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Sexual surrogacy: escorting or therapy?

Sexual surrogacy, first introduced in 1970, is a practice that is often misunderstood and misinterpreted by those who think of experts reveling in orgies and swinging parties as part of their profession.
Typically, psychologists refer their clients to sexual surrogates (men, women and couples) in order to work out problems such as erectile dysfunction, intimacy fears, premature ejaculation, sexual inhibitions, confidence issues, date anxieties and communication difficulties. Some clients who have acquired a disability, such as paralysis or amputation, are encouraged to visit with sexual surrogates in order to explore their sexuality in new ways.
The International Professional Surrogate Association (IPSA), based on Los Angeles, offers in-depth training for sexual surrogates. Training lasts for 12 weeks, or aspiring surrogates may enroll in an intensive 12-day course where they learn about how to communicate with clients using relaxation, touching and massage techniques.
Surrogates are usually people who are comfortable with sex and their bodies, but they also have a passion and ability for helping people. Communication skills and vast life experiences help surrogates develop relationships with clients in order to get to the root of their problems.
Encounters with surrogates involve getting to know each other through touching and examining each other. Linda Poelzl, a surrogate for over 15 years, says that sometimes the touching is much more clinical than erotic. She explains that in order to get to know each other, exploring the body is necessary, and it isn’t always done in a sensual manner. She helps clients to relax and get in touch with their feelings. Body language cues and confidence are taught, along with role playing in order to provide clients with appropriate knowledge of sexual activities and experiences they may encounter outside of the surrogate environment.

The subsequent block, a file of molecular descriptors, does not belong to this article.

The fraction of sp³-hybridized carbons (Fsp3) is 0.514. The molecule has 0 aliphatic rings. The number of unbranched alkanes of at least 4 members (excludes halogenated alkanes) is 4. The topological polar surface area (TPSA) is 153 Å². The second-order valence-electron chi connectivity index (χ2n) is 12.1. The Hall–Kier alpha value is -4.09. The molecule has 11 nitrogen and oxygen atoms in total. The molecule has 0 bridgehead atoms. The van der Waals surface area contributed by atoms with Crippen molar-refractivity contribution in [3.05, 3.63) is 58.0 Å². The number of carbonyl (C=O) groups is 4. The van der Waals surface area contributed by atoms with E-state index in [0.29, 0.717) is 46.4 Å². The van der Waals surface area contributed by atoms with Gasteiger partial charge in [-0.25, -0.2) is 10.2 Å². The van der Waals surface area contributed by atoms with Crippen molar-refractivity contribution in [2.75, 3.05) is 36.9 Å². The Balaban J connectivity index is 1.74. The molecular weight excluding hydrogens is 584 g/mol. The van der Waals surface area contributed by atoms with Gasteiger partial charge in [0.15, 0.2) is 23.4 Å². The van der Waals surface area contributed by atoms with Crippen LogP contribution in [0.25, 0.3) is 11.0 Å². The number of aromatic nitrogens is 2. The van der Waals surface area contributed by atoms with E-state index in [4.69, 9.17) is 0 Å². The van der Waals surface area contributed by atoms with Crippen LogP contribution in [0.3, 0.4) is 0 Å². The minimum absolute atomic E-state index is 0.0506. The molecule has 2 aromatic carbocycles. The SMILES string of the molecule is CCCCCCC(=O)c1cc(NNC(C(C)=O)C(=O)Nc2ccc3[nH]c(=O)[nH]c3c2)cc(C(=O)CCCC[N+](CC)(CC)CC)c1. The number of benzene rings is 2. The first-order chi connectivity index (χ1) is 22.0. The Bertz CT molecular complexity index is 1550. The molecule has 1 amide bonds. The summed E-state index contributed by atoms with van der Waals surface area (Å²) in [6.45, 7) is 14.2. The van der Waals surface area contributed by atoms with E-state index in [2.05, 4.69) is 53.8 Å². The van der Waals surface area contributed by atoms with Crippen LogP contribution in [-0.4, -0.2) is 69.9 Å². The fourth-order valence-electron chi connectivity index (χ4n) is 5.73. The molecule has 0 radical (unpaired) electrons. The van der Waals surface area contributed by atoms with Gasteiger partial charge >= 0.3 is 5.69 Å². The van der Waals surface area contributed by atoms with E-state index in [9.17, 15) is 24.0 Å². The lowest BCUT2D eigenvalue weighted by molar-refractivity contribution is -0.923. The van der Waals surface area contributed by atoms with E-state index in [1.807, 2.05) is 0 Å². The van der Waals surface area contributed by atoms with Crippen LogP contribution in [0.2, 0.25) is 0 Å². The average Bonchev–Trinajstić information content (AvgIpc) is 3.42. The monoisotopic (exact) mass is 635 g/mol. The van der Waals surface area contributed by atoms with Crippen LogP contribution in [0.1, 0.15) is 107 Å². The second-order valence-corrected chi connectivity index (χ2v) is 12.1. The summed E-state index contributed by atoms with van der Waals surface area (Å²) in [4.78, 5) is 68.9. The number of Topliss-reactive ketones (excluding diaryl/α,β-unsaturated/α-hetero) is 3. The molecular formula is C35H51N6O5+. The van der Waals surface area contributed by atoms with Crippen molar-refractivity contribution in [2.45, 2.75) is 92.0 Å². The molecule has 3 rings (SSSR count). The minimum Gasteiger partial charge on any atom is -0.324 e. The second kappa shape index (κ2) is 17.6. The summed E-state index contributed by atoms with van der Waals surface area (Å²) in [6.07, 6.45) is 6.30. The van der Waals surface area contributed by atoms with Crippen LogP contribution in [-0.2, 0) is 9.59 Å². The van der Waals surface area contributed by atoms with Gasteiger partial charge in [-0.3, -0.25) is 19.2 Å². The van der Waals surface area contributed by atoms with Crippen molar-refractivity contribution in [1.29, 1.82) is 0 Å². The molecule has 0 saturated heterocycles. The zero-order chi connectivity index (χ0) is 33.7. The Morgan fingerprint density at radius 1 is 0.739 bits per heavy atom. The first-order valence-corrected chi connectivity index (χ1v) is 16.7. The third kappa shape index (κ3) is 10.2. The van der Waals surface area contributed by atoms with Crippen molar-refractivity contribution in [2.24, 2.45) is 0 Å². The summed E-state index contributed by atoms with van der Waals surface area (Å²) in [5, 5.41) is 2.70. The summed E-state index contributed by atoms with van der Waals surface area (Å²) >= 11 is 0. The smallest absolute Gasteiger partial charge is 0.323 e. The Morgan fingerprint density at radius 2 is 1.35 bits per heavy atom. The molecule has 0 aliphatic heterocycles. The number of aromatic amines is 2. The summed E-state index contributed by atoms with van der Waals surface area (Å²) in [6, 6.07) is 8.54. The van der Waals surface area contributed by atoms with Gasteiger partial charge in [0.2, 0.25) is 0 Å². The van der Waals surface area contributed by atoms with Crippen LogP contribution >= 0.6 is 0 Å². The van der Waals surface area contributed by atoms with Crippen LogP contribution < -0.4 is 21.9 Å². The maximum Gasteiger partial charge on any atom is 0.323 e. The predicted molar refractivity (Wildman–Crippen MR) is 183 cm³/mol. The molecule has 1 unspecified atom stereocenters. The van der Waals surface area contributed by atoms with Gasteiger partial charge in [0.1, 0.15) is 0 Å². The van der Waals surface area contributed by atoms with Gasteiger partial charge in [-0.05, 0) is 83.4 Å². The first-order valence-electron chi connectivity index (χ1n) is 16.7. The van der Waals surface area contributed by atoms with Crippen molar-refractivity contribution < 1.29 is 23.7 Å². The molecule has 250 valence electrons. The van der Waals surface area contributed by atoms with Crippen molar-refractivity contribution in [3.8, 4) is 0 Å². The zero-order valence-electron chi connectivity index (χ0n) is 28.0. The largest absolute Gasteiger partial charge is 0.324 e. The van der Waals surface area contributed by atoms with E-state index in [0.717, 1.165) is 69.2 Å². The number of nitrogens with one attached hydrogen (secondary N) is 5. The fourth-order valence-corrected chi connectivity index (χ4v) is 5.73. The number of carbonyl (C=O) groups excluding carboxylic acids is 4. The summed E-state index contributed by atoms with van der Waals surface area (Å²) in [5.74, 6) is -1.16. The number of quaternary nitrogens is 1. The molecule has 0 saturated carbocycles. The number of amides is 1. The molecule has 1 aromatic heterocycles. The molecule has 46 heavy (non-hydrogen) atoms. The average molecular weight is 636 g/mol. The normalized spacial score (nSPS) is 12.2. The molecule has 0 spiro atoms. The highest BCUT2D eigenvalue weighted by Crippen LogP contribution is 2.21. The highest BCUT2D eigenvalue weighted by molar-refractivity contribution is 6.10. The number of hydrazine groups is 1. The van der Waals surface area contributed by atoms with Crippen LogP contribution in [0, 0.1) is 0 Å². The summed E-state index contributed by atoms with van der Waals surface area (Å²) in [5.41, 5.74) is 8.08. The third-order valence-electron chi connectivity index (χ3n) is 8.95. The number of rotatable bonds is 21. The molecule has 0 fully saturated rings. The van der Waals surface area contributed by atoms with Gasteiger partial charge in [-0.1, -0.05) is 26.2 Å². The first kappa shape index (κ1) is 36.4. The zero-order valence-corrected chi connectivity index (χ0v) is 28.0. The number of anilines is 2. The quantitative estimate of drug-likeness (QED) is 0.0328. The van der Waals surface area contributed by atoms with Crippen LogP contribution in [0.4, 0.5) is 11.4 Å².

Most surrogates indicate that their encounters with clients are not filled with crazy, hanging-from-the-ceiling-fan sex. Much of the time, the focus is on the preliminary aspects of sex in order to get clients to feel comfortable with human touch.
However, while sexual surrogates insist that their profession may be more noble and clinical than the escort industry, surrogates and escorts often perform the exact same roles. Escorts see clients who need help in becoming comfortable with sexual activities, such as virgins. They spend time touching and massaging clients who are uncomfortable with being touched. They teach them how to kiss, fondle and seduce another person. They assist a client identifying his or her own sexual wants and needs. Escorts work with clients in order to learn to interact with the opposite (or same) sex. They help them explore bisexuality or homosexuality tendencies in order to determine their true orientation. Escorts create a positive, safe environment for clients to become comfortable with their bodies and sex.
Not all escorts have sex with their clients. Just like surrogates, they engage in conversation and confidence-building activities with their clients. The only real difference is that escorts lack the training provided by the IPSA and aren’t referred by psychologists.
Escorts and surrogates are both careful to avoid becoming emotionally involved with their clients. Despite the fact that they become very intimate during encounters, both sorts of professionals are quick to deny emotional attachments and ensure their clients know that relationships outside of the encounters are out of the question.
Both surrogates and escorts face issues with the law. While certified sexual surrogates feel they are protected, law enforcement could still view their profession as selling sex (or similar sexual activities) for money or other valuables. Legal gray areas may protect certain aspects of sexual surrogacy, but fewer and fewer professionals are entering the field due to fears of legal ramifications.
Outsiders to both industries (sexual surrogacy and escorting) are fast and harsh to judge professionals who engage in intimate encounters with clients. They hold the opinions that sex should only be within a committed or married relationship, and that paying for any kind of sexual assistance is flat-out wrong. Opponents of both industries are quite outspoken about the professions.
Finally, there is quite a fine line between escorting and being a sexual surrogate. Escorts may fulfill all the roles of a sexual surrogate, but they lack the official training. However, sexual surrogates do many things the escort does, without the “extras,” such as the Girlfriend Experience, Porn Star Experience, touring, companionship trips or other strictly sex-based entertainment appointments. Odds are that both professionals could learn a few tricks from the other.
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